中世近江における寺院集落の諸様相  [in Japanese] Some Aspects of the Temple Settlements in Medieval Omi  [in Japanese]

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Abstract

近年,都市史研究の分野では,前近代における日本都市の固有な類型として,古代都城(宮都)と近世城下町が抽出され,これらを現代都市と対峙させ「伝統都市」と位置づけることによって,新たな都市史の再検討がはじまりつつある。本稿では,こうした方法を念頭に置きながらも,都城にも城下町にも包摂されない日本固有の都市類型として,中世の「宗教都市」を具体的な発掘調査事例に基づいて分析しようというものである。そして近江における「湖東型」中世寺院集落=「宗教都市」を,戦国期城下町・織豊系城下町などとならんで近世城下町へと融合・展開する中世都市の一類型として位置づける必要性を主張するものである。<BR>特に,「都市考古学」という立場に立ち集落の都市性を見ていくという観点から,V.G・チャイルドの10個の都市の定義の要素のうち,3つの要素(人口の集中,役人・工匠など非食料生産者の存在,記念物・公共施設の存在=直線道路)に着目して中世近江の寺院集落の分析をした。その結果,山の山腹から直線道路を計画的に配置し,両側に削平段を連続して形成する一群の特徴ある集落を抽出することができた。これを,「湖東型」中世寺院集落と呼称し,「宗教都市」と捉えた。滋賀県敏満寺遺跡の発掘調査成果を中心に,山岳信仰および寺院とその周辺の集落から展開する様相を4っの段階で捉えた。また,その段階の方向性は直線道路の設定という例外はあるものの,筆者が以前提示した三方向性モデルのうちII-a類に属すると位置づけた。<BR>そして,特に4つの段階のうちIII期を「湖東型」中世寺院集落の典型の時期と捉え,その形成と展開および他地域への伝播を検討してその歴史的意義を検討した。その結果,この都市計画の技術や思想が,北陸の寺内町や近江の中世城郭やさらには安土城に採用された可能性を指摘した。その成立時期については,佐々木六角氏の観音寺城や京極氏の上平寺城の事例を見ると,武家権力が山上の聖なる地を勢力下において「山上御殿」が成立してくる時期とほぼ一致すると考えた。<BR>日本都市史においては,中世都市のひとつの類型として,「宗教都市」を挙げることができるが,特に「湖東型」中世寺院集落は,個性ある「宗教都市」の一つとして重要な位置を占める。それは,戦国期城郭へ影響を与えたのみならず近世城下町へ連続する安土城の城郭配置や寺内町吉崎の都市プランに強い影響を与えたことが想定できるからである。

In recent years, within the field of urban history a reevaluation of the history of the city in Japan has begun. This reevaluation has proposed that the ancient capitals (palaces) and early modern castle towns should be seen as "traditional cities" in contrast to modern urban centers. Against this background, this paper uses results from actual archaeological excavations to analyze an urban form peculiar to Japan that cannot be classified as a capital or a castle town: the medieval "religious city". It is argued that the "religious cities" or "Koto type" medieval temple settlements of Omi district should be seen as a type of medieval city that, together with the Sengoku (Warring States) and Nobunaga-Hideyoshi type castle towns, fused and evolved into the early modern castle town of the Tokugawa period.<BR>Using the perspective of "urban archaeology", the temple settlements of medieval Omi are analyzed using three of the ten characteristics of cities proposed by V.G. Childe: (1) a concentrated population, (2) the presence of craftsmen and other specialists who do not directly produce food, and (4) the presence of monuments or public facilities-in this case straight roads. As a result, it was possible to identify a type of settlement with a group of defining features including planned, straight roads built down from the mountainside with artificial terraces on both sides. These settlements were called"Koto type" medieval temple settlements and were interpreted as "religious cities". Based primarily on the results of excavations at the Binmanji site in Shiga Prefecture, four developmental stages were identified using changes in mountain beliefs and temples and their surrounding settlements. The establishment of straight roads corresponds to the type II-a of the three directional model previously proposed by the author.<BR>Of the four stages, stage III is argued to be that of the typical "Koto type" medieval temple settlement. In order to examine the historical significance of these settlements, this paper looks at their formation, development, and spread to other regions. As a result, it is proposed that the technology and philosophy behind these urban settlements may have been used in the temple compound towns of the Hokuriku, the medieval castles of Omi, and even at Ando castle. From the examples of Sasaki Rokkaku's Kannonji castle and Kyogoku's Joheiji castle, it can be suggested that these settlements were established at almost the same time as the warrior class began building mountainside sacred precincts known as "Sanjo Goten".<BR>This paper proposes the "religious city" as one type of medieval town in Japanese urban history. The "Koto type" medieval temple settlement is of particular importance as one distinctive "religious city" because it can be hypothesized that these settlements had a strong influence on the urban plans of not just the castles of the Warring States era, but also the defensive layout of Ando castle and the urban plan of the Yoshizaki temple compound town, both of which were connected to the later castle towns of the early modern period.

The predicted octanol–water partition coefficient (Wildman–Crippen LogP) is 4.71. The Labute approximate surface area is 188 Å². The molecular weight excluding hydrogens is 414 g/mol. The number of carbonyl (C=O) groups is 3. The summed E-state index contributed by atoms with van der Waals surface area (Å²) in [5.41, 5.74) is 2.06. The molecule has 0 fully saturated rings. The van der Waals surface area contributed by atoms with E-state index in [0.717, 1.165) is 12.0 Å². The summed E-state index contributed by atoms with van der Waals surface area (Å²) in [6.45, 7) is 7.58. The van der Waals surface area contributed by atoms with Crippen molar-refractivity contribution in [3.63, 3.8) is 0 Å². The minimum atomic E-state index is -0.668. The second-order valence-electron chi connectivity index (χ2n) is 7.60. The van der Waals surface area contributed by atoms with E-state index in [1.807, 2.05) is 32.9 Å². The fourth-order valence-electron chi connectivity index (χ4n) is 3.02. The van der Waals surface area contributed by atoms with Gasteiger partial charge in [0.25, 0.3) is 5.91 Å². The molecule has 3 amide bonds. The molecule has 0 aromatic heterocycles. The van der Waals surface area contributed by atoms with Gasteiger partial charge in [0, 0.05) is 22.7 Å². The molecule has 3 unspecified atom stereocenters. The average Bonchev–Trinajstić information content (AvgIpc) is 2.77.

Journal

  • Nihon Kokogaku(Journal of the Japanese Archaeological Association)

    Nihon Kokogaku(Journal of the Japanese Archaeological Association) 12(19), 51-72, 2005

    THE JAPANESE ARCHAEOLOGICAL ASSOCIATION

Codes

  • NII Article ID (NAID)
    130003637122
  • NII NACSIS-CAT ID (NCID)
    AN10461357
  • Text Lang
    JPN
  • ISSN
    1340-8488
  • NDL Article ID
    7743739
  • NDL Source Classification
    ZG1(歴史・地理)
  • NDL Call No.
    Z8-B286
  • Data Source
    NDL  J-STAGE 
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